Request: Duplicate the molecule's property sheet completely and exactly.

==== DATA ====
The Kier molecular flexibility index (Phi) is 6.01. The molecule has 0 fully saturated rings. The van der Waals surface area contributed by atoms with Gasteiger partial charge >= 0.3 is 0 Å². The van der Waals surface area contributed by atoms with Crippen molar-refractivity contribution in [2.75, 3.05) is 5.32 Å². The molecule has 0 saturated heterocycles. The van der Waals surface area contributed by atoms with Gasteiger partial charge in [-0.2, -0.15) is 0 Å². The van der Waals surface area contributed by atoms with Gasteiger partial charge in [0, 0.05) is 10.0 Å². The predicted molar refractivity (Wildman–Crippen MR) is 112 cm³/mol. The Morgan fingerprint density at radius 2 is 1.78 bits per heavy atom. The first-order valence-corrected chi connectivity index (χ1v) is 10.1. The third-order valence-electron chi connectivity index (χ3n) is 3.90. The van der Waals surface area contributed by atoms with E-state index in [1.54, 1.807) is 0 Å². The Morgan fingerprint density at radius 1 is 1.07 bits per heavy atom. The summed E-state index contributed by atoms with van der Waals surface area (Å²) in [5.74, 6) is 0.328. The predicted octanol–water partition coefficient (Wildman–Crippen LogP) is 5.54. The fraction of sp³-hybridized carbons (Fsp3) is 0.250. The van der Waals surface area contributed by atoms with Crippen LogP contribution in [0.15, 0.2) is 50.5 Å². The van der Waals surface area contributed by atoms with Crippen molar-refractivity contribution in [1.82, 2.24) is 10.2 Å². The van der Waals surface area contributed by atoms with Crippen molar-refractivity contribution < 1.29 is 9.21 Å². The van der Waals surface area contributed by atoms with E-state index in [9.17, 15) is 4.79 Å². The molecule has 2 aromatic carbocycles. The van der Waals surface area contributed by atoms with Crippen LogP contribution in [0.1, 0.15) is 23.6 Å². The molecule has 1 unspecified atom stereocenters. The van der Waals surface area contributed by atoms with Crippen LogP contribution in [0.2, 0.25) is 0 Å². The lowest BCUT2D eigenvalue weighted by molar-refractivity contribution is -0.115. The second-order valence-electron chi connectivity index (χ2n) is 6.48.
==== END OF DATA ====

The Kier molecular flexibility index (Phi) is 6.01. The molecule has 0 fully saturated rings. The van der Waals surface area contributed by atoms with Gasteiger partial charge >= 0.3 is 0 Å². The van der Waals surface area contributed by atoms with Crippen molar-refractivity contribution in [2.75, 3.05) is 5.32 Å². The molecule has 0 saturated heterocycles. The van der Waals surface area contributed by atoms with Gasteiger partial charge in [-0.2, -0.15) is 0 Å². The van der Waals surface area contributed by atoms with Gasteiger partial charge in [0, 0.05) is 10.0 Å². The predicted molar refractivity (Wildman–Crippen MR) is 112 cm³/mol. The Morgan fingerprint density at radius 2 is 1.78 bits per heavy atom. The first-order valence-corrected chi connectivity index (χ1v) is 10.1. The third-order valence-electron chi connectivity index (χ3n) is 3.90. The van der Waals surface area contributed by atoms with E-state index in [1.54, 1.807) is 0 Å². The Morgan fingerprint density at radius 1 is 1.07 bits per heavy atom. The summed E-state index contributed by atoms with van der Waals surface area (Å²) in [5.74, 6) is 0.328. The predicted octanol–water partition coefficient (Wildman–Crippen LogP) is 5.54. The fraction of sp³-hybridized carbons (Fsp3) is 0.250. The van der Waals surface area contributed by atoms with Crippen LogP contribution in [0.15, 0.2) is 50.5 Å². The van der Waals surface area contributed by atoms with Crippen molar-refractivity contribution in [1.82, 2.24) is 10.2 Å². The van der Waals surface area contributed by atoms with Crippen molar-refractivity contribution < 1.29 is 9.21 Å². The van der Waals surface area contributed by atoms with E-state index in [9.17, 15) is 4.79 Å². The molecule has 2 aromatic carbocycles. The van der Waals surface area contributed by atoms with Crippen LogP contribution in [0.1, 0.15) is 23.6 Å². The molecule has 1 unspecified atom stereocenters. The van der Waals surface area contributed by atoms with Crippen LogP contribution in [0.2, 0.25) is 0 Å². The lowest BCUT2D eigenvalue weighted by molar-refractivity contribution is -0.115. The second-order valence-electron chi connectivity index (χ2n) is 6.48.